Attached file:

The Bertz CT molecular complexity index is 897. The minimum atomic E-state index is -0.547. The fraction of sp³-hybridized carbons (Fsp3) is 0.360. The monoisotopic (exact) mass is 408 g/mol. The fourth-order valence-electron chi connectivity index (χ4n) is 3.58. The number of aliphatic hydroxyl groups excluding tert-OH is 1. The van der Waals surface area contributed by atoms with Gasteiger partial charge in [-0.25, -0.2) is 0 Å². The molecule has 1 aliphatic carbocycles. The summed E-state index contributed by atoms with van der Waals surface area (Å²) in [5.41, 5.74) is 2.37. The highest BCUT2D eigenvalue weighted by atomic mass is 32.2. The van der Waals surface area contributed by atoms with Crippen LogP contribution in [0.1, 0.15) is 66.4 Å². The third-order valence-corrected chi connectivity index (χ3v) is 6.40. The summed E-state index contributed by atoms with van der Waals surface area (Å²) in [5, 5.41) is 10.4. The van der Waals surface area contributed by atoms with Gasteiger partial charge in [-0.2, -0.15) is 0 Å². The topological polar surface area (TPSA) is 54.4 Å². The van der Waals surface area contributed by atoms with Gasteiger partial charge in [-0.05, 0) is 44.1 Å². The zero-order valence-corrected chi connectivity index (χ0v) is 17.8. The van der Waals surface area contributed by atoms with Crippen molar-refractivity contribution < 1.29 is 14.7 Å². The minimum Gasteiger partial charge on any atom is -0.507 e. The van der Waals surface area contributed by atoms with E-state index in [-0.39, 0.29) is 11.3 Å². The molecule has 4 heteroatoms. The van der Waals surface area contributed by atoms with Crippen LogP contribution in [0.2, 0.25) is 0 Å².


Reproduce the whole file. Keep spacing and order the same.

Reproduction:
The Bertz CT molecular complexity index is 897. The minimum atomic E-state index is -0.547. The fraction of sp³-hybridized carbons (Fsp3) is 0.360. The monoisotopic (exact) mass is 408 g/mol. The fourth-order valence-electron chi connectivity index (χ4n) is 3.58. The number of aliphatic hydroxyl groups excluding tert-OH is 1. The van der Waals surface area contributed by atoms with Gasteiger partial charge in [-0.25, -0.2) is 0 Å². The molecule has 1 aliphatic carbocycles. The summed E-state index contributed by atoms with van der Waals surface area (Å²) in [5.41, 5.74) is 2.37. The highest BCUT2D eigenvalue weighted by atomic mass is 32.2. The van der Waals surface area contributed by atoms with Crippen LogP contribution in [0.1, 0.15) is 66.4 Å². The third-order valence-corrected chi connectivity index (χ3v) is 6.40. The summed E-state index contributed by atoms with van der Waals surface area (Å²) in [5, 5.41) is 10.4. The van der Waals surface area contributed by atoms with Gasteiger partial charge in [-0.2, -0.15) is 0 Å². The topological polar surface area (TPSA) is 54.4 Å². The van der Waals surface area contributed by atoms with Gasteiger partial charge in [-0.05, 0) is 44.1 Å². The zero-order valence-corrected chi connectivity index (χ0v) is 17.8. The van der Waals surface area contributed by atoms with Crippen molar-refractivity contribution < 1.29 is 14.7 Å². The minimum Gasteiger partial charge on any atom is -0.507 e. The van der Waals surface area contributed by atoms with E-state index in [-0.39, 0.29) is 11.3 Å². The molecule has 4 heteroatoms. The van der Waals surface area contributed by atoms with Crippen LogP contribution in [0.2, 0.25) is 0 Å².